For the time being, it seems there will always be a dozen classical schools on the cusp of opening in this country. The group of people intent on founding a school have innumerable tasks before them. They must find a place for the school to meet, determine the curriculum, draft a mission statement, design a logo—not to mention all the legal concerns, banking concerns, and so forth. All these issues are vital because they ensure the stability of the school. Nonetheless, whether a school can deliver a classical education to students ultimately depends on its teachers. If a school has a Latin name, a Latin motto, an ancient Greek mascot, an impeccable curriculum, beautiful grounds, tasteful uniforms, and yet the teachers tell students that taste is relative and everyone needs to be true to themselves, the school is not really offering a classical education. It is just a private school with classical clothes.
I do not mean that teachers are the only important part of the school, for the headmaster, the principal, and the academic dean are more important to the smooth operation of a school than a literature teacher or a science teacher. However, there is a great difference between a school that runs smoothly and a school which trains students to wisdom, virtue, and good taste.
A great headmaster makes it possible for his teachers to offer a classical education. The headmaster is responsible for carving out a safe place in the modern world wherein a classical school can exist, which is no easy task, for a classical Christian school must go against the tide and shun the fashionable virtues which make advancement easy. It is the responsibility of the headmaster to explain classical education, define it, and make it seem worth the financial and existential sacrifices parents will be required to make.
And yet, there is a very real sense in which all the headmaster’s work comes down to the work his teachers do in the classroom. Delivering a classical education is like a relay race. The board runs the first leg, the headmasters runs the second, the curriculum runs the third, but the teacher runs the final leg. If the teacher is not classically minded, everything else was for nothing. A very strong teacher can (sort of) make up for a weak curriculum, a daft motto, a risible mascot, indifferent parents, and ugly buildings, but there is nothing which can make up for a weak teacher.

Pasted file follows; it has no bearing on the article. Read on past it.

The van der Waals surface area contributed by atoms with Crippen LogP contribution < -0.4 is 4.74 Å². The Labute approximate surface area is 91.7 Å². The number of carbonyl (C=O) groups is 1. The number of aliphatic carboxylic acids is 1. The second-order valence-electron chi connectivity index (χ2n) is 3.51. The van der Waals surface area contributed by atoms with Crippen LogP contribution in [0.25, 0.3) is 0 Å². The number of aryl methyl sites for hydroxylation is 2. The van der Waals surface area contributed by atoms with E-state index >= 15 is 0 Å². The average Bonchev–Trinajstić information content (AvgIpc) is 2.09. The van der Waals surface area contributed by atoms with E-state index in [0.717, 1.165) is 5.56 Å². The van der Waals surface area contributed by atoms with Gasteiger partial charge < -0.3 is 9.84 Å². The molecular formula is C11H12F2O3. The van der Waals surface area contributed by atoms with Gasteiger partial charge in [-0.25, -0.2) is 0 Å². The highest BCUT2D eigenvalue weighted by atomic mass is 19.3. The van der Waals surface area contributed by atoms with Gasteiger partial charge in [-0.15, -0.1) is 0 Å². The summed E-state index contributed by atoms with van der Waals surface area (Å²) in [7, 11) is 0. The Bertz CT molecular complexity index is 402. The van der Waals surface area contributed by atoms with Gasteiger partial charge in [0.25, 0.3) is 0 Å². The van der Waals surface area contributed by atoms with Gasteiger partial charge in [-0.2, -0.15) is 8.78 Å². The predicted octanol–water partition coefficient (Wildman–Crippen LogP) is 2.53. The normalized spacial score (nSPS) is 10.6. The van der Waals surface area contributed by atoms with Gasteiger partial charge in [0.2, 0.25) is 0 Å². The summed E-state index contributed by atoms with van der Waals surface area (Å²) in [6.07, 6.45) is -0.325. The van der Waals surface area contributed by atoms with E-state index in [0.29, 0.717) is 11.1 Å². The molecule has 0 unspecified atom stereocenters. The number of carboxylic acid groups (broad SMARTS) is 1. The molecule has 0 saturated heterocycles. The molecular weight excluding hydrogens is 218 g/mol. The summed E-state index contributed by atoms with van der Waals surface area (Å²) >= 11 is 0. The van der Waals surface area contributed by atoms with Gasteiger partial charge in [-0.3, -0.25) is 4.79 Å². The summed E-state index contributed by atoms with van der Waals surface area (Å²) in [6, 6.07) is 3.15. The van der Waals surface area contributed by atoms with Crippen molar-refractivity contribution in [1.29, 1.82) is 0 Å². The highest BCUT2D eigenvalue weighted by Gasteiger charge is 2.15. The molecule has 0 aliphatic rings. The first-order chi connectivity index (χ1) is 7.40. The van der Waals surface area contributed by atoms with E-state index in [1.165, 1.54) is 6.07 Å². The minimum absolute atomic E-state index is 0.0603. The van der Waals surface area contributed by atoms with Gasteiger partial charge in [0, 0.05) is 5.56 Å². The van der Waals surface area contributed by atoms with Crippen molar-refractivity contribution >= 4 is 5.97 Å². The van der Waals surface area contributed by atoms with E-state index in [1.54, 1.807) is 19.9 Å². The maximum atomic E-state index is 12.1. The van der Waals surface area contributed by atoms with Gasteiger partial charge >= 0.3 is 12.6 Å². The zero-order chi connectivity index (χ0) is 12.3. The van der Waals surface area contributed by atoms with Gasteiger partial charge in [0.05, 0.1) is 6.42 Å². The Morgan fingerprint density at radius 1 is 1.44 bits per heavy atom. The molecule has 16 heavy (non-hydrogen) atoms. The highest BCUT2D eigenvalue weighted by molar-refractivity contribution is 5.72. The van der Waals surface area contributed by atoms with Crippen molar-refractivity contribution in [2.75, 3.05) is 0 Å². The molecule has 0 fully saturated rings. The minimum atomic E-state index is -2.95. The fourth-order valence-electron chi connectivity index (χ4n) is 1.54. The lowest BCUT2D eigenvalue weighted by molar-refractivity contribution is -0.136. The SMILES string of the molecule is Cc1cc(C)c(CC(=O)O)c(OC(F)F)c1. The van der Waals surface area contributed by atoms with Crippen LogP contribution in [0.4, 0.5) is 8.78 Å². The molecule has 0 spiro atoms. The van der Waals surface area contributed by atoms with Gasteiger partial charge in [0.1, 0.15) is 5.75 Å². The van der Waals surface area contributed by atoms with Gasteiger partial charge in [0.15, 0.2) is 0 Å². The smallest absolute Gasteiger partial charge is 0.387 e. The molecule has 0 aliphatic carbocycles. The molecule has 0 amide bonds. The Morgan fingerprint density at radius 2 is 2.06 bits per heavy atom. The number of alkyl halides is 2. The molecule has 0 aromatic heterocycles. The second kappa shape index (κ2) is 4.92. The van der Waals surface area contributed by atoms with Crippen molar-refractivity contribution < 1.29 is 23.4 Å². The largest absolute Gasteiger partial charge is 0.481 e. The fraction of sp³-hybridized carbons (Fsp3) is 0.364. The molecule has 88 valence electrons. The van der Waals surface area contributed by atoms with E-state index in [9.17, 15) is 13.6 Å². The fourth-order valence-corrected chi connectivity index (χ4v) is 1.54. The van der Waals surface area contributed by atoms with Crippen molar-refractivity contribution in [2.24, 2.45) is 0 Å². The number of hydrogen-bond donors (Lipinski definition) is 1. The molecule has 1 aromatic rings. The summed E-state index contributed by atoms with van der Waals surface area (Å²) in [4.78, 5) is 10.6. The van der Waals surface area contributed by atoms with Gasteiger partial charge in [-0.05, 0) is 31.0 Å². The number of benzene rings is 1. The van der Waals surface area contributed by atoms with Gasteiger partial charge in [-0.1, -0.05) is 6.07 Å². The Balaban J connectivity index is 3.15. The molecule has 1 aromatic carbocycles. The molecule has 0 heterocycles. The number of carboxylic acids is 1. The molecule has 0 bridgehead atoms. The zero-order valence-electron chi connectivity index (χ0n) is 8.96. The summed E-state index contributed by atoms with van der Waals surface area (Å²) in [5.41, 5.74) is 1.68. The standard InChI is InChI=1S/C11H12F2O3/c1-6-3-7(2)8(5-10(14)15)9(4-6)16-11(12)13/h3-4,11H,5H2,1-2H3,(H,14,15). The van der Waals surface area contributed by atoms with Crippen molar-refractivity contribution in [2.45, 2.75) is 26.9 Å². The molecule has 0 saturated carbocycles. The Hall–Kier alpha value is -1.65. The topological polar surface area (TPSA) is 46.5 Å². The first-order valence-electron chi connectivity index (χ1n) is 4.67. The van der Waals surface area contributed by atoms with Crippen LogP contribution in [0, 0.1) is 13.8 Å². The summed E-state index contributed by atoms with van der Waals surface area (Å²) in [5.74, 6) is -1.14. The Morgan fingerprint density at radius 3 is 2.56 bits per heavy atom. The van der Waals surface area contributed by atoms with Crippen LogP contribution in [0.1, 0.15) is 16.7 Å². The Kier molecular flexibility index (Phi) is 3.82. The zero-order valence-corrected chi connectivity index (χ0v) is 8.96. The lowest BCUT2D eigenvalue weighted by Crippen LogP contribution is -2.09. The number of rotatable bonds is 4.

In this, a teacher is not exactly a team player. The runners in a relay race work together in a different sort of way than a basketball team works together. The literature teacher needs the math teacher to do his job properly and vice versa. And the math teacher and the literature teacher can both make one another’s jobs much easier or much harder. However, day by day, hour by hour, each teacher works alone.
In a Chili’s kitchen, the mistakes of one cook are easily caught and fixed by other cooks, the manager, or the waiters. In a classroom, though, the incompetent lecturer is unlikely to be caught and told, “Don’t do it like that. Do it like this.” In a classical classroom, a teacher who tells his students that old books are no better than new ones, or that Jackson Pollock was a genius, or that Marvel movies are the Homeric epics of our time is not likely to be corrected. A student may come home and tell his parents, “In class today, Mr. McLaren said Jackson Pollock was a genius,” and his father may frown and say, “I thought we paid tuition at a classical school,” but once a teacher has been hired, it is hard to dismiss him simply because his tastes and prejudices aren’t old-fashioned enough. This sort of information has to come out when he is being interviewed. After he is hired, it’s too late. You simply have to wait for him to decide he would prefer a job at the more liberal school across town.
It is tempting to believe that any Christian can—with enough teacher workshops after school and a robust teacher development plan—be made into a classical educator. I am more than a little skeptical. Turning a garden-variety conservative into a classical educator does not simply involve showing them a few pedagogical tricks. It often involves a full transformation of beliefs and tastes. There is nothing about buying into the theory of poll-parrot, pert, and poetic stages of child development that will necessarily convince someone heavy metal doesn’t belong in a church nave. I have nothing against teacher development plans or asking the faculty to read a certain book together, but I see little evidence that these practices will convert a Christian disciple of Dewey into a classical educator—not in less than ten years, at least. Hiring someone who isn’t classical with the hope of turning them is a bit like marrying a Catholic in the hope of turning them Presbyterian (or vice versa). What is theoretically possible and what is likely are quite different.
For all those people now starting classical schools, my advice is to ask prospective teachers far more about their tastes than their experience. The prospective teacher who agrees with all the items on a school’s rudimentary statement of faith has proven very little about himself. Good taste is rare, but necessary. Do not assume, “If you build a classical school, classical teachers will come.” Unless you have classical teachers, it’s not really a classical school. Thus, the founders of a school should not open their doors for business until they have secured a classical faculty.